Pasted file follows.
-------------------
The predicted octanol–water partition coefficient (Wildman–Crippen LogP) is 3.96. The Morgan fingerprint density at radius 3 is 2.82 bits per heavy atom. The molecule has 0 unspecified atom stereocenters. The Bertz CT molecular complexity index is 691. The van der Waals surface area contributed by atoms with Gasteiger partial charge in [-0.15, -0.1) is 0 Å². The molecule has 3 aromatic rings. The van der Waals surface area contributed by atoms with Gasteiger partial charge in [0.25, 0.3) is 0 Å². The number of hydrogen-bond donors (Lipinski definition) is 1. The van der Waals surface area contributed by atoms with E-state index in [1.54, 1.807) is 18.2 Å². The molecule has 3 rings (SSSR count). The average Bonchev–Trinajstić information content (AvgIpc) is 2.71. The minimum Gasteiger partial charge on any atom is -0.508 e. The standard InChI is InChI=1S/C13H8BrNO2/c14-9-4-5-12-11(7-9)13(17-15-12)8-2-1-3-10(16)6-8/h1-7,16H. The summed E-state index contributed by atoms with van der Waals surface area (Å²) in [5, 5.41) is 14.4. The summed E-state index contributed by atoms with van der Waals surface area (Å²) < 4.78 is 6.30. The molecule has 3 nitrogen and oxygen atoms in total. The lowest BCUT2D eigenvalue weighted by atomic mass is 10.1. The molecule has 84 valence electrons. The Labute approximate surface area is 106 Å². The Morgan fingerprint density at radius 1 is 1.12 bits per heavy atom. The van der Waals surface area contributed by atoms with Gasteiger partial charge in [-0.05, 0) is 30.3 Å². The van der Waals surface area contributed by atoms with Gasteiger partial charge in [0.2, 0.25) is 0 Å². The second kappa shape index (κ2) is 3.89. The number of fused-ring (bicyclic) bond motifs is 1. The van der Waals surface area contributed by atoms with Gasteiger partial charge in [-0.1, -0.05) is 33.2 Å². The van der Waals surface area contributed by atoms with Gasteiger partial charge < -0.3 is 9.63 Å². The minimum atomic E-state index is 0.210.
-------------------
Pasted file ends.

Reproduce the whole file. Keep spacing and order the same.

The predicted octanol–water partition coefficient (Wildman–Crippen LogP) is 3.96. The Morgan fingerprint density at radius 3 is 2.82 bits per heavy atom. The molecule has 0 unspecified atom stereocenters. The Bertz CT molecular complexity index is 691. The van der Waals surface area contributed by atoms with Gasteiger partial charge in [-0.15, -0.1) is 0 Å². The molecule has 3 aromatic rings. The van der Waals surface area contributed by atoms with Gasteiger partial charge in [0.25, 0.3) is 0 Å². The number of hydrogen-bond donors (Lipinski definition) is 1. The van der Waals surface area contributed by atoms with E-state index in [1.54, 1.807) is 18.2 Å². The molecule has 3 rings (SSSR count). The average Bonchev–Trinajstić information content (AvgIpc) is 2.71. The minimum Gasteiger partial charge on any atom is -0.508 e. The standard InChI is InChI=1S/C13H8BrNO2/c14-9-4-5-12-11(7-9)13(17-15-12)8-2-1-3-10(16)6-8/h1-7,16H. The summed E-state index contributed by atoms with van der Waals surface area (Å²) in [5, 5.41) is 14.4. The summed E-state index contributed by atoms with van der Waals surface area (Å²) < 4.78 is 6.30. The molecule has 3 nitrogen and oxygen atoms in total. The lowest BCUT2D eigenvalue weighted by atomic mass is 10.1. The molecule has 84 valence electrons. The Labute approximate surface area is 106 Å². The Morgan fingerprint density at radius 1 is 1.12 bits per heavy atom. The van der Waals surface area contributed by atoms with Gasteiger partial charge in [-0.05, 0) is 30.3 Å². The van der Waals surface area contributed by atoms with Gasteiger partial charge in [0.2, 0.25) is 0 Å². The second kappa shape index (κ2) is 3.89. The number of fused-ring (bicyclic) bond motifs is 1. The van der Waals surface area contributed by atoms with Gasteiger partial charge in [-0.1, -0.05) is 33.2 Å². The van der Waals surface area contributed by atoms with Gasteiger partial charge < -0.3 is 9.63 Å². The minimum atomic E-state index is 0.210.